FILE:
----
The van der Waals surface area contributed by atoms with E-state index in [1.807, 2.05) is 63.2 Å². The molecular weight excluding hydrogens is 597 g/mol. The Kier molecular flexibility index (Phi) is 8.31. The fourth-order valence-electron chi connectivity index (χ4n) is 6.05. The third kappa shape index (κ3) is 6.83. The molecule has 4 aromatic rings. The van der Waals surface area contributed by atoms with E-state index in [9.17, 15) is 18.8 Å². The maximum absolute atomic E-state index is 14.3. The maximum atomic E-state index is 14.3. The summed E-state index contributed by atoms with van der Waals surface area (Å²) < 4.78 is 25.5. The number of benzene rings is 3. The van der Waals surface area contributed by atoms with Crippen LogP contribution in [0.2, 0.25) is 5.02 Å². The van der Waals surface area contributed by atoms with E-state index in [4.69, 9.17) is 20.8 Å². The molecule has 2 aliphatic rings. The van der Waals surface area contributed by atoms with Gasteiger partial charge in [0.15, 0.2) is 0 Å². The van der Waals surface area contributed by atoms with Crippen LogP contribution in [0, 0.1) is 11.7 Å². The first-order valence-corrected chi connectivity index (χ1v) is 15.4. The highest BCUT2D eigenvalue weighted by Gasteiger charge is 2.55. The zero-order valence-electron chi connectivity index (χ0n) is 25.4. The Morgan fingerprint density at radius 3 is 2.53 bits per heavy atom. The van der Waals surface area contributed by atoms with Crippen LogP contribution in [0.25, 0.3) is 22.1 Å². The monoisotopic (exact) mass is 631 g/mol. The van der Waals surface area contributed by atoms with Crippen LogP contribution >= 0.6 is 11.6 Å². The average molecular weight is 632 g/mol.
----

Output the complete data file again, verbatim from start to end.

The van der Waals surface area contributed by atoms with E-state index in [1.807, 2.05) is 63.2 Å². The molecular weight excluding hydrogens is 597 g/mol. The Kier molecular flexibility index (Phi) is 8.31. The fourth-order valence-electron chi connectivity index (χ4n) is 6.05. The third kappa shape index (κ3) is 6.83. The molecule has 4 aromatic rings. The van der Waals surface area contributed by atoms with E-state index in [9.17, 15) is 18.8 Å². The maximum absolute atomic E-state index is 14.3. The maximum atomic E-state index is 14.3. The summed E-state index contributed by atoms with van der Waals surface area (Å²) < 4.78 is 25.5. The number of benzene rings is 3. The van der Waals surface area contributed by atoms with Crippen LogP contribution in [0.2, 0.25) is 5.02 Å². The van der Waals surface area contributed by atoms with E-state index in [4.69, 9.17) is 20.8 Å². The molecule has 2 aliphatic rings. The van der Waals surface area contributed by atoms with Gasteiger partial charge in [0.15, 0.2) is 0 Å². The van der Waals surface area contributed by atoms with Crippen LogP contribution in [0, 0.1) is 11.7 Å². The first-order valence-corrected chi connectivity index (χ1v) is 15.4. The highest BCUT2D eigenvalue weighted by Gasteiger charge is 2.55. The zero-order valence-electron chi connectivity index (χ0n) is 25.4. The Morgan fingerprint density at radius 3 is 2.53 bits per heavy atom. The van der Waals surface area contributed by atoms with Crippen LogP contribution in [0.25, 0.3) is 22.1 Å². The monoisotopic (exact) mass is 631 g/mol. The van der Waals surface area contributed by atoms with Crippen LogP contribution >= 0.6 is 11.6 Å². The average molecular weight is 632 g/mol.